New App From National Museum Of Health & Medicine Chicago Gives Access To Einstein’s Brain Scans

by • September 26, 2012 • History, Neuroscience, Physics, ScienceComments (0)951

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In a study published in 1999 it was revealed that Einstein’s parietal lobe (the part of the brain that specializes in mathematics and spatial reasoning) was 15% wider than in a typical human brain.  Now you and anyone else with an iPad can mine the brain of Albert Einstein for other such discoveries thanks to a newly-launched iPad app developed by the National Museum of Health & Medicine Chicago.  For only $10 you can now have access to the digitized versions of nearly 350 slides produced from slices of Albert Einstein’s brain taken during his autopsy following his death in 1955.

Dr. Thomas Harvey was the pathologist who performed the autopsy on Albert Einstein at Princeton Hospital on April 18, 1955.  Dr. Harvey removed the brain for study, segmented the brain into approximately 170 parts, roughly grouped by the various lobes and brainstem, and then sectioned those parts into hundreds of microscope sections.  These sections were mounted on microscope sliedes and stained to highlight both cellular structure and nerve conductive tissue.  Harvey’s estate donated the collection to the NMHM in 2010.  In the spring of 2012 the NMC&MC obtained private funding support to begin digitizing this collection.  This app makes available to the public the portion of the collection that has been digitized to-date.  Subsequent releases of this app will add additional materials as their digitization can be completed.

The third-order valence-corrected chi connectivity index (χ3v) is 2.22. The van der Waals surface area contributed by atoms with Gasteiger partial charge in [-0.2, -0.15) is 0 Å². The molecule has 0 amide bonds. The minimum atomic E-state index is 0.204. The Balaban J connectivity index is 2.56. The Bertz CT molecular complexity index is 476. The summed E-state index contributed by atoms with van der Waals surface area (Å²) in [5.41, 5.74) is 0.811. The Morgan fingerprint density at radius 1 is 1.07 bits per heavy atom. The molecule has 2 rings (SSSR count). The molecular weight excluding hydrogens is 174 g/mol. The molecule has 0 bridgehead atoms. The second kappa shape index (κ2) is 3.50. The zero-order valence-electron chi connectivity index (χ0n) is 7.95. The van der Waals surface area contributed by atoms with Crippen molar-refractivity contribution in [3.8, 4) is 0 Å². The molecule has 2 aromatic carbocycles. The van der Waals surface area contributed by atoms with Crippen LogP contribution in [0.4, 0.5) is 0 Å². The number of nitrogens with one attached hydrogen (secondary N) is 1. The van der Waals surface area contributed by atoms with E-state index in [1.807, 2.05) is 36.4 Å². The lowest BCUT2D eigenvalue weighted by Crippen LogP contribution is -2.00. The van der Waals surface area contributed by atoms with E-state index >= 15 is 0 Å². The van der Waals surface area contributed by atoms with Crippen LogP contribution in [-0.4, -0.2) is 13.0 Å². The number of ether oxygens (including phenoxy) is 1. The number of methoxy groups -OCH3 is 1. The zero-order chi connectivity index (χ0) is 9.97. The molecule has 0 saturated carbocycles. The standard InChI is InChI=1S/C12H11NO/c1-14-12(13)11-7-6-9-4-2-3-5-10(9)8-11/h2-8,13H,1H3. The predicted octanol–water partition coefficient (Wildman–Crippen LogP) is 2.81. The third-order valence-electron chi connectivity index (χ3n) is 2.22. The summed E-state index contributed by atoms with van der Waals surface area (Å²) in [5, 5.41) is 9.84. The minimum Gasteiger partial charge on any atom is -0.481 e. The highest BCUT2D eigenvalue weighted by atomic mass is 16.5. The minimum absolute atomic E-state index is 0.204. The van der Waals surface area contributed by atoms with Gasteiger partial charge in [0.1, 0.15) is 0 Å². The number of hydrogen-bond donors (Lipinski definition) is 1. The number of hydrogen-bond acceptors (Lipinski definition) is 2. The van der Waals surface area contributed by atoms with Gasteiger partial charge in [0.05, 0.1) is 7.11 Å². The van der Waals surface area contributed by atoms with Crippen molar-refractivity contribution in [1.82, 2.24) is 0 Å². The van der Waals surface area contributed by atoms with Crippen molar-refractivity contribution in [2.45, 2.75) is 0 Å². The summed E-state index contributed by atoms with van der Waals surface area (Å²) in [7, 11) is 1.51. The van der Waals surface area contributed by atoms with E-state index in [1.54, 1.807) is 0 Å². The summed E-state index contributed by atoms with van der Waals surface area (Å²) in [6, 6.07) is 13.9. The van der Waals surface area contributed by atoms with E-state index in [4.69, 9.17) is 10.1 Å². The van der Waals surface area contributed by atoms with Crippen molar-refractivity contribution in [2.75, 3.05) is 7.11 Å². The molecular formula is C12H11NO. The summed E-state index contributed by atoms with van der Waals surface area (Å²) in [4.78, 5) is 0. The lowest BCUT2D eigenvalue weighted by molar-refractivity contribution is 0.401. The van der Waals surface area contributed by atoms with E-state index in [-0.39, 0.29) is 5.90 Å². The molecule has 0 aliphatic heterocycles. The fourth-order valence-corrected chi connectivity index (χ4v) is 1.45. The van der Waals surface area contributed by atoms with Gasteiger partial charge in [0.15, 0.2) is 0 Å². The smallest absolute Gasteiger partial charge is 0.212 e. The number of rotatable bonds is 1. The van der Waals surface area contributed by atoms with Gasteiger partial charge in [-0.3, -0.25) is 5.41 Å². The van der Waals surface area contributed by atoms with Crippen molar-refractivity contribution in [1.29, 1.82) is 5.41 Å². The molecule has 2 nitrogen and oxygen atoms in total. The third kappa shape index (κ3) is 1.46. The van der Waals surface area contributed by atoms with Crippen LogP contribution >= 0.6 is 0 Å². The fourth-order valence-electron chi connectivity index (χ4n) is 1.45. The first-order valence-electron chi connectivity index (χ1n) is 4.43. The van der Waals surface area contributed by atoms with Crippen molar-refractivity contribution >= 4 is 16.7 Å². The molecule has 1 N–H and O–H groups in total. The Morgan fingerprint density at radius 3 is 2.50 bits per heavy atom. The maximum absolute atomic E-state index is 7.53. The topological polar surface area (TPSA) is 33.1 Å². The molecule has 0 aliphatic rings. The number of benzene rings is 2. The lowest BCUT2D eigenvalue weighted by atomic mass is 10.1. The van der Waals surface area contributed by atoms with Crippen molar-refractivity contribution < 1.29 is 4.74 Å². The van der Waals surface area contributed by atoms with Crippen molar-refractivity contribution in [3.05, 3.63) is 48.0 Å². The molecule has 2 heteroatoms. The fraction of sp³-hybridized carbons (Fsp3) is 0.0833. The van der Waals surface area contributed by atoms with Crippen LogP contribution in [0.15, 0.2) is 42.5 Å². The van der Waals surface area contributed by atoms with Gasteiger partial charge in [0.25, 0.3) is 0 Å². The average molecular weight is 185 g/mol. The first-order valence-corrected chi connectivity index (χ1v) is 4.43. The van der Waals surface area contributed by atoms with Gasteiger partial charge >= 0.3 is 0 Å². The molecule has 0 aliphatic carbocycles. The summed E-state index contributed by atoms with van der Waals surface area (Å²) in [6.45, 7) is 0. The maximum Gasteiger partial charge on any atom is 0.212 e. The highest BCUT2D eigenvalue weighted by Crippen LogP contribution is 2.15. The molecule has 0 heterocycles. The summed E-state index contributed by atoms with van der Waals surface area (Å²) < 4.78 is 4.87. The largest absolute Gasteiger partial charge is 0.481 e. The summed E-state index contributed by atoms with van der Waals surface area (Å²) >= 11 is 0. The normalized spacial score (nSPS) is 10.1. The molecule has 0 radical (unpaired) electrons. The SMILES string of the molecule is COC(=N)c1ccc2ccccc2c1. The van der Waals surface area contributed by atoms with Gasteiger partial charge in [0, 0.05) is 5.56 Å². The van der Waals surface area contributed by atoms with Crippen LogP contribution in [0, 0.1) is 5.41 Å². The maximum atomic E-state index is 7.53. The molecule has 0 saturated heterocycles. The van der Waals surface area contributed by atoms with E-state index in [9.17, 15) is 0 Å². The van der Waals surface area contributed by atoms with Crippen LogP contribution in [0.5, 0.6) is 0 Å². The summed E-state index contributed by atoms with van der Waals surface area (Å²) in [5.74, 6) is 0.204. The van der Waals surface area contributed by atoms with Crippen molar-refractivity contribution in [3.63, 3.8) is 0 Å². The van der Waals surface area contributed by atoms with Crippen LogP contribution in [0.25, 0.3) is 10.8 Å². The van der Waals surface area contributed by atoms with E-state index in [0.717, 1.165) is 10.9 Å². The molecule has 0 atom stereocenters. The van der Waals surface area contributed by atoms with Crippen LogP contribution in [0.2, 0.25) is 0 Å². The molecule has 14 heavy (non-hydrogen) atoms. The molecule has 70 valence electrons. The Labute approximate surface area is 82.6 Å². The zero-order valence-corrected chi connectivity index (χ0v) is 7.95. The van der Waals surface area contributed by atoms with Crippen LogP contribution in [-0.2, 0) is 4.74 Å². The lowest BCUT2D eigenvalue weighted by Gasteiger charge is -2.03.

All profits from the sale of this app will be used to support the Department of Defense’s National Museum of Health & Medicine in Silver Spring, Maryland, as well as the National Museum of Health and Medicine Chicago.  For more details be sure to visit their website by CLICKING HERE, and to pick up your very own Harvey iPad app CLICK HERE.  For all FEELguide stories related to Albert Einstein be sure to visit Albert Einstein on FEELguide

Source: New Scientist
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